You may remember my uncle Bud from the November newsletter. He and my aunt Elaine now live in Jupiter, Florida in retired bliss, except for the occasional misfortune. I recently received this e-mail from him:
“I spent the whole day attempting to finish the gargantuan job of replacing a simple garden hose. You would think that because of my background of having been a master plumber in two states, hardware store owner, and possessing a tiny bit more general mechanical aptitude than the average guy, that replacing a garden hose would be as simple a job as cleaning out your ear with a Q-tip. Not so, bright eyes!
My old hose was beautiful. It was well on its’ way to becoming a family heirloom, being comprised of 75 feet of bright orange, and 75' of forest green, 5/8 inch plastic top grade True Value hose guaranteed not to kink, get stiff in the cold, leak, or fade in color unless subjected to a series of small nuclear blasts. These two hoses were of such a high quality that it was darn near a sin to actually hook them up to water. They should have really lived out their glory days in a glass case in the Garden Museum of History.
I became the owner of such an exquisite piece of American hosiery because it was once a monthly special feature in a True Value Advertisement. As a franchisee I was required to order them in for stock. A reality check convinced me that no one in my store's neighborhood would be able to afford such high-class items, and I was once again correct. I kept taking them home at night with me and returning them to the display window the next morning so no one would break into the store and steal them. Eventually I got tired of the daily chore, or forgot, or something, and they became a part of our home life.
They were of advanced age when we packed the 150 feet of slightly faded green & orange garden hose in the moving van for the trip to Florida, and the Jupiter sun has done its’ work on them now for the better part of 12 years. There have been occasional amputations of ruptured and spraying extremities, but nothing serious. Heck, they were almost brand new!
I found out, however, that nothing is forever. Eventually they were subjected to one too many periods of being accidentally left under pressure in temperatures exceeding that of melted glass. They have been officially retired now, and I am searching for a suitable glass display
case to enshrine them in.
I bought a single 125' replacement hose yesterday. I unwrapped it to find that one of the outside coils covered a spot on an inside coil that had two large gashes in it. I brought it back to Wal-Mart to exchange it this morning. They only had one other 125' hose left and that had been
taken out of its package, and was scuffed. No sale. The hoses at Home Depot were plentiful and colorful, however each selection I made was handicapped by being either too short a length, too large or too small a diameter, too expensive, or too thin. I finally settled on two handsome 50' lengths of yellow and black "Contractor's" hose that were on sale.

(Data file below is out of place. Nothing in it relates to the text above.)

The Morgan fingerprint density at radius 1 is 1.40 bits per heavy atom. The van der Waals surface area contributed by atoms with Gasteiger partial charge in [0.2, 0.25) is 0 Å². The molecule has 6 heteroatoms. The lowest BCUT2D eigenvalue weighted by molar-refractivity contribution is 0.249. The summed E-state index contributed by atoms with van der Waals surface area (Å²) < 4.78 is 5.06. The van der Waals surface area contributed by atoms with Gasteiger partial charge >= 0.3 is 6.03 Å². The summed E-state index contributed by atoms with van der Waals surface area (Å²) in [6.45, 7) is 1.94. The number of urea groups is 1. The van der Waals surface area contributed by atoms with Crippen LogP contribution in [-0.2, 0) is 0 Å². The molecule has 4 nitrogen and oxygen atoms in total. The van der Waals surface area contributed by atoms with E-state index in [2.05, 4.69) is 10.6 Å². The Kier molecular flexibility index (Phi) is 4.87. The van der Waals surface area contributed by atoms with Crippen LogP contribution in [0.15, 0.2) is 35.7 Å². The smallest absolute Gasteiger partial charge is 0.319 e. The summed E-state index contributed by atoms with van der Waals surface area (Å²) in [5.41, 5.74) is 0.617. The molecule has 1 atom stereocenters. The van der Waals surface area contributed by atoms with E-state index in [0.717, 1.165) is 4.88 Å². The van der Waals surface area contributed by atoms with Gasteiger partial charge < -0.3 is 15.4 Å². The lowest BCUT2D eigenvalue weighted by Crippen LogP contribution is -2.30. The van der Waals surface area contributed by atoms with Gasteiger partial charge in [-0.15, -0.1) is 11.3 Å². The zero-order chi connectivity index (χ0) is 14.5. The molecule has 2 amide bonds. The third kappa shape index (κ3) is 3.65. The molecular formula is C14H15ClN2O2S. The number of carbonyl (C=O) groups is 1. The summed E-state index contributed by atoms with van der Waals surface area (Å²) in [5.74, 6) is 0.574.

I had a startling opportunity to test out the lifetime guarantee policy after the hoses were painstakingly wound up on the hose reel this afternoon. It didn't leak, it GUSHED water! I changed hose washers, blue jeans, underwear, and shoes.
With the sun slowly sinking in the west (where else?) I made the pilgrimage back to our brand new Home Despot, obviously the largest one in the whole world, and after advising the 3rd manager of how bad my day was going, I had to carry the dumb hose a half mile to the service desk for a refund, took the elevated back to the garden department, and purchased a new hose.
Trying to ensure that there would be no repeat of the kind of despair I had already endured by purchasing yet another leaky hose, I spent the greater part of half hour to get a sales clerk to allow me to test the new hose before I checked out. I finally just grabbed a hose hanging on a stanchion in the garden department and hooked it up to my intended purchase, capped the end and turned it on. NO LEAK! Then I turned off the hose faucet before releasing the pressure from the capped end, and noted that the eye level hose vacuum breaker on the stanchion was defective when it issued out a spray to rival Niagara. I had my second dousing of the day, and a very surprised small gray haired lady holding some impatients also got a face-full as she walked by.
I dripped a trail of water all the way to the checkout stand. The new 100' of shiny black and yellow hose is now safely installed on my hose reel, it isn't twisted and it doesn't leak a drop.
One amazing thing was discovered however. The new 100' hose seems to be much longer than the old 150' of hose it replaces. Either they measure hoses differently now a-days, or the multiple and occasional amputations were far more frequent than I remembered. It doesn’t really matter. Now I can't find anything that needs watering.”
(Thanks, Uncle Bud)